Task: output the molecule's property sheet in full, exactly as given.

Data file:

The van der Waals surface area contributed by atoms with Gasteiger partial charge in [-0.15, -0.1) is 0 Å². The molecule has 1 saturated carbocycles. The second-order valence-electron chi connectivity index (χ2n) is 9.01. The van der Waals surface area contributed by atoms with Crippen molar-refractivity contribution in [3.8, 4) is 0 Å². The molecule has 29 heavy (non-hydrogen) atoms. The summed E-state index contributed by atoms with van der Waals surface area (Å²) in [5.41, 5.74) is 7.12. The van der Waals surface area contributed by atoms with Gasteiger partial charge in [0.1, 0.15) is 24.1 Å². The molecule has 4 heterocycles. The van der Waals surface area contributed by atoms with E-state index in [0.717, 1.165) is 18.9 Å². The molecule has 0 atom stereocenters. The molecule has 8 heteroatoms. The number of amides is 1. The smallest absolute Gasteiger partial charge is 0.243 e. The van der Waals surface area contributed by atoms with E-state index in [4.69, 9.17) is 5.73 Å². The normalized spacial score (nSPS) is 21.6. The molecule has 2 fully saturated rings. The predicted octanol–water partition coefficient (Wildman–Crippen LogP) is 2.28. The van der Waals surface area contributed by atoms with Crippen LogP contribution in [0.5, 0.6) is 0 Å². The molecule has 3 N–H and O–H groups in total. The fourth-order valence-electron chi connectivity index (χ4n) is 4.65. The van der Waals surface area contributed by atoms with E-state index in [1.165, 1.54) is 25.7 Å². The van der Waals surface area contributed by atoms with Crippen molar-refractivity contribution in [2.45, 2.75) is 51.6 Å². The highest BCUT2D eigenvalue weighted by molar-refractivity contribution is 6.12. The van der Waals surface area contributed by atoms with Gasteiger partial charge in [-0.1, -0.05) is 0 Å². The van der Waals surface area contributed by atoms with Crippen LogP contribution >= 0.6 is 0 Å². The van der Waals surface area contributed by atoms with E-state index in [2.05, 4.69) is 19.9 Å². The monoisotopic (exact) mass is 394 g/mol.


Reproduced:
The van der Waals surface area contributed by atoms with Gasteiger partial charge in [-0.15, -0.1) is 0 Å². The molecule has 1 saturated carbocycles. The second-order valence-electron chi connectivity index (χ2n) is 9.01. The van der Waals surface area contributed by atoms with Crippen molar-refractivity contribution in [3.8, 4) is 0 Å². The molecule has 29 heavy (non-hydrogen) atoms. The summed E-state index contributed by atoms with van der Waals surface area (Å²) in [5.41, 5.74) is 7.12. The van der Waals surface area contributed by atoms with Gasteiger partial charge in [0.1, 0.15) is 24.1 Å². The molecule has 4 heterocycles. The van der Waals surface area contributed by atoms with E-state index in [0.717, 1.165) is 18.9 Å². The molecule has 0 atom stereocenters. The molecule has 8 heteroatoms. The number of amides is 1. The smallest absolute Gasteiger partial charge is 0.243 e. The van der Waals surface area contributed by atoms with E-state index in [4.69, 9.17) is 5.73 Å². The normalized spacial score (nSPS) is 21.6. The molecule has 2 fully saturated rings. The predicted octanol–water partition coefficient (Wildman–Crippen LogP) is 2.28. The van der Waals surface area contributed by atoms with Crippen LogP contribution in [0.5, 0.6) is 0 Å². The molecule has 3 N–H and O–H groups in total. The fourth-order valence-electron chi connectivity index (χ4n) is 4.65. The van der Waals surface area contributed by atoms with E-state index in [1.165, 1.54) is 25.7 Å². The van der Waals surface area contributed by atoms with Crippen molar-refractivity contribution in [2.45, 2.75) is 51.6 Å². The highest BCUT2D eigenvalue weighted by molar-refractivity contribution is 6.12. The van der Waals surface area contributed by atoms with Gasteiger partial charge in [-0.1, -0.05) is 0 Å². The van der Waals surface area contributed by atoms with Crippen LogP contribution >= 0.6 is 0 Å². The van der Waals surface area contributed by atoms with E-state index in [2.05, 4.69) is 19.9 Å². The monoisotopic (exact) mass is 394 g/mol.